DRIVEN: Hyundai i30 N is an impressive hot hatch all-round

On face value, the i30 N is a well-put-together hot hatch that offers a very engaging drive.

When Hyundai built its first-ever hot hatch, the i30 N, the segment was already booming with the likes of the mainstay Volkswagen Golf GTI, slightly left-field Renault Megane RS and the hardcore Honda Civic Type-R. 

Hyundai i30 N

All those cars I mentioned are FWD and all excel in their respective corrals but how does the Hyundai i30 N size up in this company?  Firstly, the ‘N’ represents Namyang R&D Center in South Korea, where Hyundai tests many of their new vehicles.

On face value, the i30 N is a well-put-together hot hatch that is said to offer a very engaging drive, and it is fairly rapid off the mark with a manufacturer claimed sprint of 6.1 seconds to 100 km/h.

This all thanks to Albert Biermann who was holding a top position at BMW’s M Division and was headhunted by Hyundai to establish its N performance division in 2015. 

However, from a driver’s point of view, it feels quicker than what the manufacturer claims. Hyundai credited the i30 N with quick steering that responds precisely to inputs. 

Body roll is very minimal thanks to the stiff suspension, I was able to throw the i30 N into tight corners of Modjadjiskloof in Limpopo, and it remained tight and composed.


The limited-slip differential allows for great road handling as you hurtle out of corners. 

Under the i30 N’s bonnet lies a 2.0-litre T-GDi engine that churns out a healthy 202 kW of power and 353 Nm of torque – the overboost function momentarily raises that torque figure to 378 Nm, which comes in handy under overtaking manoeuvres.

Top speed, meanwhile, is pegged at 250 km/h. It comes with buttons on the steering wheel to alternate its five driving modes: Eco, Normal, Sport, N and N Custom. 

I took the i30 N on a longish road trip to Limpopo, and throughout the trip, my driving was mostly done in Normal mode and it is here that the model surprised somewhat.

All-new Hyundai i30 N

You see, thanks to the adaptive dampers, the i30 N can be driven for long distances in relative comfort. It cruises well on the open road and is relatively hushed, thanks to the exhaust setting that puts the cracks and pops to sleep. 

However, when the opportunity arose, Sport and N were exploited on some beautiful winding roads, where the i30 N’s sporty prowess truly came to the fore.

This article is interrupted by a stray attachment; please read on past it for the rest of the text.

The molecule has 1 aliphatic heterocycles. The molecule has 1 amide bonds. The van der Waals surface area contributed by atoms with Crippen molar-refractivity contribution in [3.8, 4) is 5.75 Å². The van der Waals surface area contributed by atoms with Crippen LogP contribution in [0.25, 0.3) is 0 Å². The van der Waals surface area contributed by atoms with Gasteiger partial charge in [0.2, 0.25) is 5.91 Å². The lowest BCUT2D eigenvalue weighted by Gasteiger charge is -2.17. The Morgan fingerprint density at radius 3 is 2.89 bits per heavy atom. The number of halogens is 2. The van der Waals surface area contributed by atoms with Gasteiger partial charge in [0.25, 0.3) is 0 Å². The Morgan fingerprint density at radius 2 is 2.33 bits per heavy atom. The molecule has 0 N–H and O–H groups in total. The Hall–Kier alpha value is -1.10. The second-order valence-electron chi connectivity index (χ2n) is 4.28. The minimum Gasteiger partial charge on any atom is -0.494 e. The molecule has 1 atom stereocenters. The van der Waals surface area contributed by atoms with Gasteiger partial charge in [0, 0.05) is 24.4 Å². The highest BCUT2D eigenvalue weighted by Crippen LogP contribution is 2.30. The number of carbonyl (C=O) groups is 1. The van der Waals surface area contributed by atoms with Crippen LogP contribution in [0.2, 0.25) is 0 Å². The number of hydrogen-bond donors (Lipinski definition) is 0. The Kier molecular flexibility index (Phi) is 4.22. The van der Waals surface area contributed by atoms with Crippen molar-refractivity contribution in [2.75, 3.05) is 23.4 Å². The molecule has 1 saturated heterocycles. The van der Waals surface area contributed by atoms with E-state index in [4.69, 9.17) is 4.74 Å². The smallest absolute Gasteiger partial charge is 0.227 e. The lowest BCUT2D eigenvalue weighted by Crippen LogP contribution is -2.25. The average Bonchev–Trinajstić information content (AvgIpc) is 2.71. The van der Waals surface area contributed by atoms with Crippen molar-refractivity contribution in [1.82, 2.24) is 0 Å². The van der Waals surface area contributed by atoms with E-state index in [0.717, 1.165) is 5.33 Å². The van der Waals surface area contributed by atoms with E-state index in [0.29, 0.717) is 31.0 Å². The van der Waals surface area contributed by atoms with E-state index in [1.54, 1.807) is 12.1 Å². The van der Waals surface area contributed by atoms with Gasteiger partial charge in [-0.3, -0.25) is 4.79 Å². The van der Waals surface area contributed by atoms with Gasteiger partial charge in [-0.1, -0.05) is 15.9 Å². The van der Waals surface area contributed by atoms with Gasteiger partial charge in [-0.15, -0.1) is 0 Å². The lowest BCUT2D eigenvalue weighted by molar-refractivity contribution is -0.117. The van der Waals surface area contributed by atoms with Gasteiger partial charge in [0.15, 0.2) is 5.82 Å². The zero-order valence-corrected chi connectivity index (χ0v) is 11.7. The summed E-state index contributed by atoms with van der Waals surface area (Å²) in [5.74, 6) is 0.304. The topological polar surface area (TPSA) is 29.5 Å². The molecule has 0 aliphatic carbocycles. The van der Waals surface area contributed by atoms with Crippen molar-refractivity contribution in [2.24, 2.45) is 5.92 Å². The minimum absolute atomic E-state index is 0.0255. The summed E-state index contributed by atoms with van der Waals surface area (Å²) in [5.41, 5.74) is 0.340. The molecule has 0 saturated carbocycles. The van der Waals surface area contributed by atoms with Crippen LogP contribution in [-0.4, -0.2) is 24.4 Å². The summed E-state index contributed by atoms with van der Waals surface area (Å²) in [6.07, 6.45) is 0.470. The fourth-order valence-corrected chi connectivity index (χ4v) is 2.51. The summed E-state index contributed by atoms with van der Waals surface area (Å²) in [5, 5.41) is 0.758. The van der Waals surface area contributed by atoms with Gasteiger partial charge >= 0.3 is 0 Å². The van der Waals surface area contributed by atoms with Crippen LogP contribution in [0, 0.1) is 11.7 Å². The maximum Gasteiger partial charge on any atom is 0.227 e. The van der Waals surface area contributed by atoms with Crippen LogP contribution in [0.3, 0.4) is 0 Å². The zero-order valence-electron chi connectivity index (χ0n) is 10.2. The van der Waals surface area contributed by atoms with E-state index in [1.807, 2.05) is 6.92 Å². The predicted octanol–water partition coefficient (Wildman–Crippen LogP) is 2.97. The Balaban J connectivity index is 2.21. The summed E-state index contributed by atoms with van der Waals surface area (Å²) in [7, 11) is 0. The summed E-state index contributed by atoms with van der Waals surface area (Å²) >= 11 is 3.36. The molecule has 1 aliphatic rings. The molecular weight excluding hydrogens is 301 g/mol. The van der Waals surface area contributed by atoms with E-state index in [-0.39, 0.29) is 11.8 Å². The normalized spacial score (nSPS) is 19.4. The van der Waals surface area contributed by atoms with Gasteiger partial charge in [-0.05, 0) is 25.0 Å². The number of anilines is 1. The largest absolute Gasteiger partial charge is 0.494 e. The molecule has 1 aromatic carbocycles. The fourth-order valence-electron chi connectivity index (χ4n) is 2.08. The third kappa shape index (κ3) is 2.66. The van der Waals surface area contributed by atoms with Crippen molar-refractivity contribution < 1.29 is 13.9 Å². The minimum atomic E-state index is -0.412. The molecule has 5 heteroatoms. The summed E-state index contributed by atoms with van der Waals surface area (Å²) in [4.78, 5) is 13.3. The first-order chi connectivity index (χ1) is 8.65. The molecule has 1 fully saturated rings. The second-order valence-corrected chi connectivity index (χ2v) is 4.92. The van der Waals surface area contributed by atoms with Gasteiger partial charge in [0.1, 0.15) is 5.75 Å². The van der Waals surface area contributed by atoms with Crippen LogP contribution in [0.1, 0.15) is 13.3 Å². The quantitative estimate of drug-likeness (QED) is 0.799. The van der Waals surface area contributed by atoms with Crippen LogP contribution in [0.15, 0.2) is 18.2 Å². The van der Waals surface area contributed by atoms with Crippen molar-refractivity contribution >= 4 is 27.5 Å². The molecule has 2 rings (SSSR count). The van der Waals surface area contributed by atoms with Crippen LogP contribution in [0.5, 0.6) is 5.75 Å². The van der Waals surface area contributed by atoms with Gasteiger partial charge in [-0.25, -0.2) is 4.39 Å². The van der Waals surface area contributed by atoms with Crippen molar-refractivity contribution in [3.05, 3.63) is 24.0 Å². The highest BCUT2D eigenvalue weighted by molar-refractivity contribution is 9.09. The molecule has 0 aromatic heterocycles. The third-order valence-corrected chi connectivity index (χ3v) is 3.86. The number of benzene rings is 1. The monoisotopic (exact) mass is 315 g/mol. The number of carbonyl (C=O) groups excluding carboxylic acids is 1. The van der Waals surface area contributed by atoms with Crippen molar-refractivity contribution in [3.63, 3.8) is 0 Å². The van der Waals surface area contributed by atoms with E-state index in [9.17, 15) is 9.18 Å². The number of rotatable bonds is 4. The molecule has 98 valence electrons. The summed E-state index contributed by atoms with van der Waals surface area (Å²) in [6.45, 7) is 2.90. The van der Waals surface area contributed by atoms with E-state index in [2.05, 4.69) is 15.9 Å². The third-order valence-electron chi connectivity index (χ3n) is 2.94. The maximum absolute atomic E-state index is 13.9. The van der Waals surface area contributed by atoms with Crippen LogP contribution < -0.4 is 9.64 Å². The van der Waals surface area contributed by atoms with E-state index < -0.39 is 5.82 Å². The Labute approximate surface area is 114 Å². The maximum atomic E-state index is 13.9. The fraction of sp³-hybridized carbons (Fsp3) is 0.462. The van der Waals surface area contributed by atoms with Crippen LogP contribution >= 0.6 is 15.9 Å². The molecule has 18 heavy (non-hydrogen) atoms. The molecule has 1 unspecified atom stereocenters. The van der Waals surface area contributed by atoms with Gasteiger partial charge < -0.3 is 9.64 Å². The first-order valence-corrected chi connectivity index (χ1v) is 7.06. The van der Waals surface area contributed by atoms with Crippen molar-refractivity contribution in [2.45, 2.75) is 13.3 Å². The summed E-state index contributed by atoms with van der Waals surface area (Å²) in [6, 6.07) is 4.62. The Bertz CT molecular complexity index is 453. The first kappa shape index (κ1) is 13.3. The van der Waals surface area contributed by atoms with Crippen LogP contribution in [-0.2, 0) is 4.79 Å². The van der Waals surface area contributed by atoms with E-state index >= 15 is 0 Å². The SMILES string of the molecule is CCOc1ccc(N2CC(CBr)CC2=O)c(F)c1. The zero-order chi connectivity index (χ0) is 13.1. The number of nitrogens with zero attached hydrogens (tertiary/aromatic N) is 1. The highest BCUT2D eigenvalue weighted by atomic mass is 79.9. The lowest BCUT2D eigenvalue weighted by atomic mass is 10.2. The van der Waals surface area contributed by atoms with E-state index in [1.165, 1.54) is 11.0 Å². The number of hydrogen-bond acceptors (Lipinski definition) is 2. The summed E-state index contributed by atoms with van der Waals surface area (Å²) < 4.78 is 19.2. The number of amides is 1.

The six-speed manual transmission reminded me of the old vehicles I learned how to drive with, and the engineers who worked on the box got it right.

My favourite remains the rev-matching setting that blips the throttle for you when you downshift. The system can be switched off should you not need it. 

Jumping into the cabin, this is where things start to get a bit boring. It lacks that premium feel befitting a car playing at this price level and this is where the Golf GTI wins in this department.

All-new Hyundai i30 N

There is a fair bit of plastic material on the door panels and dashboard – something that I was not expecting to find in a car at this pricing point. 

In its defence, however, it is well put together with very little in the way of rattles over road imperfections.

In the front quarters, there are sexy, electric bucket seats that offer optimum support without being overly firm, thanks to the wide scope of seat adjustments as well as the memory function, so finding the perfect driving position was never a mission. 

Although easy to fiddle with, the 8-inch free-floating new infotainment screen also does not look premium; it incorporates Apple CarPlay and Android Auto connectivity, though.

Space is generous and comes courtesy of plenty of storage spaces throughout the cabin for your wallet and water bottles.

All-new Hyundai i30 N

The boot space – measuring 381-litres – was able to gulp our luggage with ease, ranging from a cooler, foldable camping chair to bags.

The Hyundai i30 N was not built to impress buyers when it comes to fuel economy; also, it’s one of those vehicles that can be challenging to drive economically.

Hyundai claims 8.5l/100km, and I never came close to that even on the N1 highway. The numbers would hover around the 10.1l/100km mark, and would rarely drop below that.

I also found the 50l petrol tank to be slightly small as the i30 N would require constant refuelling during our trip to Giyani, which sits some 444km away from my house. 

All-new Hyundai i30 N

Although the beauty of the i30 N lies underneath its bonnet, it is an impressive vehicle all-round.

It got me grinning throughout the seven days I spent with it but one thing though, I am not sure about the R679 900 price tag that Hyundai asks for.   

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